Bartók composed his 44 violin duos for pedagogical purposes, yet their vibrant folkloric character, rhythmic inventiveness, and effortless canonic writing contains much musical substance. The Chun sisters group these pieces for maximum flow and contrast, and hold nothing back. Note, for example, the marked timbral differentiation the violinists achieve in Nos. 25 and 34, the internal "swing" propelled by their emphatic accents in Nos. 32, 35, and the four "New Year's Greeting" pieces, and their imaginatively shaded pizzicatos in No. 43. The Mosquito Dance's tricky cross-rhythms come off with delightfully "stinging" aplomb, while even the easiest selections benefit from the Chuns' tonal and expressiveRead more generosity.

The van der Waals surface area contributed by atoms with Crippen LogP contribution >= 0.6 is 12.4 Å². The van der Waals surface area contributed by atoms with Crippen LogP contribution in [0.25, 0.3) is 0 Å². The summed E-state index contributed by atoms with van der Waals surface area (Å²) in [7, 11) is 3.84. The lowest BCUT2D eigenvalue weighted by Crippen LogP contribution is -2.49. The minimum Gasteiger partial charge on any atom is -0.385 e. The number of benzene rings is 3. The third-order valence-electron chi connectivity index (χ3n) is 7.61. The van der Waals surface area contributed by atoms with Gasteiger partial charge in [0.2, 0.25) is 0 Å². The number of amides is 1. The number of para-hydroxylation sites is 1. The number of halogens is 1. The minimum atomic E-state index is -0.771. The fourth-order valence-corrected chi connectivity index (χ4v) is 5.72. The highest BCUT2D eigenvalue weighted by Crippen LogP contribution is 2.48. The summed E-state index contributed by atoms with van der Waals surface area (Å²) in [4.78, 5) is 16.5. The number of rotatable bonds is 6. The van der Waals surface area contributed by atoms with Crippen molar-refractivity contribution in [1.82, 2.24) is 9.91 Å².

Perhaps some collectors will find the immediacy and impact of Harmonia Mundi's close-up engineering slightly abrasive next to the gentler, more resonant sonics of ECM's edition featuring Andras Keller and Janos Pilz, whose generally faster and lighter interpretations remain a reference point. However, the Chuns' caring, committed, and stylistically perceptive Bartók playing deserves serious consideration.